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Yucca Mountain

Floor Speech

Location: Washington, DC

Mr. SHIMKUS. Mr. Speaker, I come to the floor a second time, as I promised a couple of weeks ago, to talk about high-level nuclear waste in the Yucca Mountain repository.

Two weeks ago I highlighted Hanford, Washington, a DOE site that has 53 million gallons of nuclear waste--53 million gallons of nuclear waste that's stored 10 feet underground in tanks that are leaking. The waste is 250 feet above the water table and the waste is 1 mile from the Columbia River, versus Federal law which said in 1982 that Yucca Mountain should be our national repository.

Now let's look at Yucca Mountain. Right now there's no nuclear waste on site. The waste would be stored a thousand feet underground. The waste is a thousand feet above the water table, and the waste would be 100 miles from the Colorado River; 100 miles versus 1 mile, high-level nuclear waste, especially with Hanford where you have nuclear waste that actually is leaking outside the tanks.

So then my response was: What are the Senators in these two States doing and what's their position? The reason why we're not moving to Yucca Mountain is because of one U.S. Senator, the majority leader of the Senate, Harry Reid, who has blocked the movement of Yucca Mountain.

Obviously, these Senators have an interest because of the Columbia River, and I was trying to encourage them, through the use of the bully pulpit, that this was a time to move to get this resolution resolved, especially after Fukushima Daiichi, everybody following the tragedy in Japan, and part of that was high-level nuclear waste in storage ponds right on site.

Since then, I have been able to get a few quotes from these Senators, or researched them. Senator Cantwell said: ``The National Academy of Sciences has concluded that the best approach is to bury nuclear waste deep underground. Since that conclusion, Yucca Mountain in Nevada has been chosen as the national repository.''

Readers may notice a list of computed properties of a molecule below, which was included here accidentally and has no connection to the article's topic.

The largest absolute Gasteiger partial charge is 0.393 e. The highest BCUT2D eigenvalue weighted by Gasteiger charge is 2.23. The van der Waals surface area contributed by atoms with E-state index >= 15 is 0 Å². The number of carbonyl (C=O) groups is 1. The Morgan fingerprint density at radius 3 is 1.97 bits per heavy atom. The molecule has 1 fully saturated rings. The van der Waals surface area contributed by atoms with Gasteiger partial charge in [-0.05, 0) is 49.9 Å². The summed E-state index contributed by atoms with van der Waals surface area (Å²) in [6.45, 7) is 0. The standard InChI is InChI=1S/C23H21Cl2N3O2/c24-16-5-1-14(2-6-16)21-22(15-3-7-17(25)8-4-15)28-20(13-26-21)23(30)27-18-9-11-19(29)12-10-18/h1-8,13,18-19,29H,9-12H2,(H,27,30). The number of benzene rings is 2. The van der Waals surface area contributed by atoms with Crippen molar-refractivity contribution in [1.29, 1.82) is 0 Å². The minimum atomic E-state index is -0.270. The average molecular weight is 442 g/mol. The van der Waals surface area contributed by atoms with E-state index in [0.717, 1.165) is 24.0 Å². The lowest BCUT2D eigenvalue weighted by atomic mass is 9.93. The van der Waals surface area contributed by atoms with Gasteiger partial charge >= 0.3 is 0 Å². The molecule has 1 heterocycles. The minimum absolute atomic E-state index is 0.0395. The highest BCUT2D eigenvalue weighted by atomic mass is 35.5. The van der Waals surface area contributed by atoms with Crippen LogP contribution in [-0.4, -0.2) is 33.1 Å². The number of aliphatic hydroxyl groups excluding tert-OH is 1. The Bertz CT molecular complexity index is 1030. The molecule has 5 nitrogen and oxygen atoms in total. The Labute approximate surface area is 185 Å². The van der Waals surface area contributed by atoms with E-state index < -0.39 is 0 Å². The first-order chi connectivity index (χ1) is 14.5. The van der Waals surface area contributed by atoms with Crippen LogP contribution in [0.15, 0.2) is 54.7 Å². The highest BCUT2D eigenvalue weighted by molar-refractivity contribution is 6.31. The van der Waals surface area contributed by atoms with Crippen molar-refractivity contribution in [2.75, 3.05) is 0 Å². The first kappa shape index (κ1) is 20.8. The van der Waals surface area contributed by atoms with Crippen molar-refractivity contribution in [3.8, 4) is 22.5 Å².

Senator Murray said this: ``I believe that it is irresponsible for the Department of Energy to discontinue the Yucca program altogether, its funding, licensing and design.''

Senator Wyden has said: ``I don't see that (Yucca Mountain will reopen). I think that there'll be an effort to look at new technologies and on-site storage and a whole host of approaches, but I don't think that's going to happen.''

So Senator Wyden is accepting this in Hanford, a mile from the Columbia River.

Senator Merkley has been quiet, as far as we could find from the Google search pairing his name and any Yucca Mountain comments.

Now, lest people think I'm picking on the Northwest, let me go to my home State of Illinois. So one facility, Zion Nuclear Power Station, it's a decommissioned plant but there's still 65 casks containing 1,135 metric tons of nuclear waste, versus Yucca Mountain, which has zero.

The waste at Zion is stored above the ground; the waste at Yucca Mountain would be a thousand feet below the surface. The waste at Zion is 5 feet above the water table; the waste at Yucca Mountain would be a thousand feet. The waste at Yucca Mountain is 100 miles from the Colorado River; the waste from Zion is 1,300 feet from Lake Michigan.

I mean, it doesn't take a rocket scientist to understand that Yucca Mountain is safer than storing high-level nuclear waste next to Lake Michigan.

So what have our Senators said?

Well, let's start with Senator Durbin. He's quoted as saying: ``There are a lot of options out there. But I have supported Yucca in the past, and I am not walking away from that. I just think we need to consider other options as well.''

I want him to obviously continue to consider Yucca Mountain.

Senator Kirk has said: ``I think in the end Congress needs to fight and win the battle to build the Yucca Mountain facility so that we can store nuclear waste 1,000 feet below the surface.''

I agree.

Senator Kohl is quoted as saying: ``This site, on the Nevada nuclear test site''--that's what people don't know is that Yucca Mountain is also the Nevada nuclear test site. That's where we tested the nuclear bombs during the nuclear arms race and the nuclear age. So Senator Kohl is correct in saying: ``This site, on the Nevada nuclear test site, is certainly safer than leaving the waste at 132 sites nationwide, sites scattered around the country that were never designed to be a permanent solution.''

Senator Johnson is silent.

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